HENRICO COUNTY, Va.-- As churches navigated the first Sunday of Virginia's Phase One of reopening amid the COVID-19 pandemic, some houses of worship were ready to reopen their doors, but others chose to stay closed for now.
Pastor Will Clements with Freedom Church in Henrico said staffers rearranged seating, added sanitation stations and provided masks in compliance with Gov. Ralph Northam's directions.
"When the pandemic hit and we were kinda forced to go live stream it, it actually helped us in a way," Clements said. "But obviously we feel like there is just something different about being together in person. As the pastor I want to have a balance of, we don’t want anybody to feel pressure like they have to be in person -- and that's why we’re going to continue live streaming."
Other churches like Saint Paul's Baptist kept their three campuses closed for now.
Senior Pastor Lance Watson said that while they miss their members, they want to proceed with caution for a number of reasons.
"[With] an increasing infection rate, even though it's growing very slowly, thank God for that," Watson said. "Also because of limited testing that has been done in our communities"
Watson said he and several other faith leaders in the Richmond area supported Mayor Levar Stoney's call to request for a delay for reopening especially because of the disproportionate rate at which African Americans are being affected by COVID-19.
Watson said that while Saint Paul's has a plan for reopening, there is no rush to implement it.
"It's going to be prudent and cautious and slow," Watson explained. "Our first item on the agenda is not trying to gather everybody again physically for worship because there are so many protocols that need to be addressed in order to make sure that is a safe gathering."
But regardless of how faith leaders decided to tackle Phase One, church leaders said they want their congregants to stay encouraged.
"It's in Him that we live that we move and have our being," Clements adeed.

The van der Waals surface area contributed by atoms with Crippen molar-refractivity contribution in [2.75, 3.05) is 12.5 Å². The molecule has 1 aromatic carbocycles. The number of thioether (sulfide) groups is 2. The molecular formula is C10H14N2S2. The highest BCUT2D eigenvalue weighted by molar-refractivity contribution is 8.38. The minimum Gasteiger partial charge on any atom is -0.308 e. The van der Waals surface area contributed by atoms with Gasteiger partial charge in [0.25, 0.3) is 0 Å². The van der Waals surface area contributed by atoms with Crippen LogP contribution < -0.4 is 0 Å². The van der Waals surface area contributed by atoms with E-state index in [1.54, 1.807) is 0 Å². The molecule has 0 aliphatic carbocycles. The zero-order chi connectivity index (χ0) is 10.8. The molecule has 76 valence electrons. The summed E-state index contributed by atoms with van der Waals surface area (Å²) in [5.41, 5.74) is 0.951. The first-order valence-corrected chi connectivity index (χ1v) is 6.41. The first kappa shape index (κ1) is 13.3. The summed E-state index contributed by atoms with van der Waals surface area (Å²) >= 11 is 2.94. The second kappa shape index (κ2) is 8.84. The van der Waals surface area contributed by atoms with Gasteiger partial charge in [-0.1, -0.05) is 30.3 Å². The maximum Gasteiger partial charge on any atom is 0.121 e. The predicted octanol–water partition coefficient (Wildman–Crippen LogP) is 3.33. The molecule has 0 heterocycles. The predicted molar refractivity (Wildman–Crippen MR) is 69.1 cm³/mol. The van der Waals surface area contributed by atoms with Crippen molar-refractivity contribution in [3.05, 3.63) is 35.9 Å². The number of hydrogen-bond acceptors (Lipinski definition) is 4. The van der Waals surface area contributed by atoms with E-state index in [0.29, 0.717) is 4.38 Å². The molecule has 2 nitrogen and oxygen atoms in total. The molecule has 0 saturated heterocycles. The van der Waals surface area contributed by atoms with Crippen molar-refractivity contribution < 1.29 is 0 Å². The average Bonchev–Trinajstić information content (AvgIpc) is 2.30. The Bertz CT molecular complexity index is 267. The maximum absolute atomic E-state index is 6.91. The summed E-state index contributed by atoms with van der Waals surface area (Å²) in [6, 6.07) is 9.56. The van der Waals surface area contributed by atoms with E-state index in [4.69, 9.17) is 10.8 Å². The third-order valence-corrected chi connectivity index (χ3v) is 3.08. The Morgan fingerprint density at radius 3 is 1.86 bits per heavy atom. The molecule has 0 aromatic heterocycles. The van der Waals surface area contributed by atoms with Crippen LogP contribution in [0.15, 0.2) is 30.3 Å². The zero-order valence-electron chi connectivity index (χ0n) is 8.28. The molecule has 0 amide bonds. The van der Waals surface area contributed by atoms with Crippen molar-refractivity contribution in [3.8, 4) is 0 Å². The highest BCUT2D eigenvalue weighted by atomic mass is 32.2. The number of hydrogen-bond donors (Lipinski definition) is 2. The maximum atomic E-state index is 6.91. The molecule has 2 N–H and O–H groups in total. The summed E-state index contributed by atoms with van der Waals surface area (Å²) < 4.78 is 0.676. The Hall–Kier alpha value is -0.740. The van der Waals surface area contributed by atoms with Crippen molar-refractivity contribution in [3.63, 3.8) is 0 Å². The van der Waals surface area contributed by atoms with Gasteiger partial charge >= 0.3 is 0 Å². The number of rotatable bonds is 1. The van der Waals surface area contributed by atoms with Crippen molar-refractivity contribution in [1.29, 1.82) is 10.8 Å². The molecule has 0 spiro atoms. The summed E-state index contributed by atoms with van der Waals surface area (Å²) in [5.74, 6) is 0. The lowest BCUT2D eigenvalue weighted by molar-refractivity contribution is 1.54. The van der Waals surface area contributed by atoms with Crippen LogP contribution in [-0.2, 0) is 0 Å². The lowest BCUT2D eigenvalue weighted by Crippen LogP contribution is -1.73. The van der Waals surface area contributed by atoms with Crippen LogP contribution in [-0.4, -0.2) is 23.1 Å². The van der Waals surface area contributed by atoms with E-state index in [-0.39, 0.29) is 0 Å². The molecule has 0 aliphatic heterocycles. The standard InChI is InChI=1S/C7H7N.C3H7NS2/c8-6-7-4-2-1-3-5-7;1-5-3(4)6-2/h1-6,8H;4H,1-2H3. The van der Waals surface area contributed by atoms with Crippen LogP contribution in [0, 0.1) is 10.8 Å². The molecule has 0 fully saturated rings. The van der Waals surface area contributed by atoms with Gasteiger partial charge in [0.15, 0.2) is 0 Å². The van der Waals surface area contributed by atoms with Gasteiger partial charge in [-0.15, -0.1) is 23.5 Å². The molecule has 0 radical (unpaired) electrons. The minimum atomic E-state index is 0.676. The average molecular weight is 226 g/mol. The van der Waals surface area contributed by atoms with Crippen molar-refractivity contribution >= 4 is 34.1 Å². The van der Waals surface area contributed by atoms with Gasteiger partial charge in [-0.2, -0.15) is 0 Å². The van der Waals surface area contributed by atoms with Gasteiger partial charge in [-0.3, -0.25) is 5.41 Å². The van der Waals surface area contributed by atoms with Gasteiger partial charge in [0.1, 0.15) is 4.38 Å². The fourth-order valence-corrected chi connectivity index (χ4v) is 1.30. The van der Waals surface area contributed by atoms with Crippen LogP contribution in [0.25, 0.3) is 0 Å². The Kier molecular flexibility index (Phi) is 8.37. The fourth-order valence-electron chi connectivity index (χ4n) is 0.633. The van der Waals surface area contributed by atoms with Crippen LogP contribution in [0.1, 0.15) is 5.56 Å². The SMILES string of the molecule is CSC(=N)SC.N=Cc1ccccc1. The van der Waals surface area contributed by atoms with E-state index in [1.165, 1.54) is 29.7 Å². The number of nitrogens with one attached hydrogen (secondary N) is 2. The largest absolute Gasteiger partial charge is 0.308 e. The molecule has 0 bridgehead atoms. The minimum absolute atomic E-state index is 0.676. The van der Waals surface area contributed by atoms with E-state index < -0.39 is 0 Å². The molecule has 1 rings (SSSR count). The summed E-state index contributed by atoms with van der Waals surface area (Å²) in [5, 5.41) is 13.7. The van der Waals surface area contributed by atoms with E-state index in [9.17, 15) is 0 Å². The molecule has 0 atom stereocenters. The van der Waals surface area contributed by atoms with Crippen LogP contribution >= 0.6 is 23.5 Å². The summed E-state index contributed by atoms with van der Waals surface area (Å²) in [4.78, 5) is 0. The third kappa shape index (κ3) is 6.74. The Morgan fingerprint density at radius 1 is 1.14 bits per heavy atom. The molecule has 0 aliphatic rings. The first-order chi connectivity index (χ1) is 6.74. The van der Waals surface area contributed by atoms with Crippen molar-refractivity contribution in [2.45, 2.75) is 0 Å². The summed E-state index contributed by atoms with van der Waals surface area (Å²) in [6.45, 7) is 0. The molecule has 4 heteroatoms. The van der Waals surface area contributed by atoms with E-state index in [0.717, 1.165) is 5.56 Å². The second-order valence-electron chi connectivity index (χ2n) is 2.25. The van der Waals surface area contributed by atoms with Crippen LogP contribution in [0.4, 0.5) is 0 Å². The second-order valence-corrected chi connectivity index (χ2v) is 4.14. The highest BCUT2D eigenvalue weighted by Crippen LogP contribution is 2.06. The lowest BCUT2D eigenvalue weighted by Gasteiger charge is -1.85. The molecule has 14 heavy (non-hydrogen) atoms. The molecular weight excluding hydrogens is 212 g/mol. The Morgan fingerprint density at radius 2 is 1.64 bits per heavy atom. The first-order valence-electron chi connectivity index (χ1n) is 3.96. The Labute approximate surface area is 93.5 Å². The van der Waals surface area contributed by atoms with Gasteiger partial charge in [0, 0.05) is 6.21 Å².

"We’re going to get through this," Watson said. "And we’ll all come out of it a better community, a better city, better counties [and] better families than we were when we went into it."
Churches in localities that have entered Phase One must follow the mandated requirements listed in Executive Order 61. Click here for more information.
Most patients with COVID-19 have mild to moderate symptoms. However, in a small proportion of patients, COVID-19 can lead to more severe illness, including death, particularly among those who are older or those who have chronic medical conditions.
COVID-19 spreads primarily through respiratory droplets produced when an infected person coughs or sneezes.
Symptoms include fever, cough, and difficulty breathing. Symptoms appear within 14 days of being exposed to an infectious person.
Virginia health officials urged the following precautions:
- Wash your hands often with soap and water for at least 20 seconds.
- Use an alcohol-based hand sanitizer only if soap and water are not available.
- Avoid touching your eyes, nose, and mouth.Cover your mouth and nose with a tissue or your sleeve (not your hands) when coughing or sneezing.
- Clean and disinfect frequently touched objects and surfaces.Stay home when you are sick.
- Avoid contact with sick people.Avoid non-essential travel.